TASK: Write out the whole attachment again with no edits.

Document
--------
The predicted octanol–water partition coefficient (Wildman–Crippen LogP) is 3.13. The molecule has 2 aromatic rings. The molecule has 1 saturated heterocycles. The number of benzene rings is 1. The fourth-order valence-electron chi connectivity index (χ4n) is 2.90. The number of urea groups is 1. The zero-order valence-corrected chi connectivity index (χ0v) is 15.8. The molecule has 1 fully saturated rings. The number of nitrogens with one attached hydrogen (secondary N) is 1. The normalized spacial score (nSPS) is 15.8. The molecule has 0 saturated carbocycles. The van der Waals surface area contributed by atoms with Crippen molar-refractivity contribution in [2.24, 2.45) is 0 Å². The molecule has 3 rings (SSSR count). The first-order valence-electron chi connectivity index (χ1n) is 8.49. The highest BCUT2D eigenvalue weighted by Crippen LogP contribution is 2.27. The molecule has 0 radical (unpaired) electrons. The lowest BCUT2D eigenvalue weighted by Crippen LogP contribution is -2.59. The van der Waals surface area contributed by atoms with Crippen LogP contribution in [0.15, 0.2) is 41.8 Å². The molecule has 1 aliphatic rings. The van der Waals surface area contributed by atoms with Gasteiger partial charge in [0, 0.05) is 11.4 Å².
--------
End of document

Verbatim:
The predicted octanol–water partition coefficient (Wildman–Crippen LogP) is 3.13. The molecule has 2 aromatic rings. The molecule has 1 saturated heterocycles. The number of benzene rings is 1. The fourth-order valence-electron chi connectivity index (χ4n) is 2.90. The number of urea groups is 1. The zero-order valence-corrected chi connectivity index (χ0v) is 15.8. The molecule has 1 fully saturated rings. The number of nitrogens with one attached hydrogen (secondary N) is 1. The normalized spacial score (nSPS) is 15.8. The molecule has 0 saturated carbocycles. The van der Waals surface area contributed by atoms with Crippen molar-refractivity contribution in [2.24, 2.45) is 0 Å². The molecule has 3 rings (SSSR count). The first-order valence-electron chi connectivity index (χ1n) is 8.49. The highest BCUT2D eigenvalue weighted by Crippen LogP contribution is 2.27. The molecule has 0 radical (unpaired) electrons. The lowest BCUT2D eigenvalue weighted by Crippen LogP contribution is -2.59. The van der Waals surface area contributed by atoms with Crippen LogP contribution in [0.15, 0.2) is 41.8 Å². The molecule has 1 aliphatic rings. The van der Waals surface area contributed by atoms with Gasteiger partial charge in [0, 0.05) is 11.4 Å².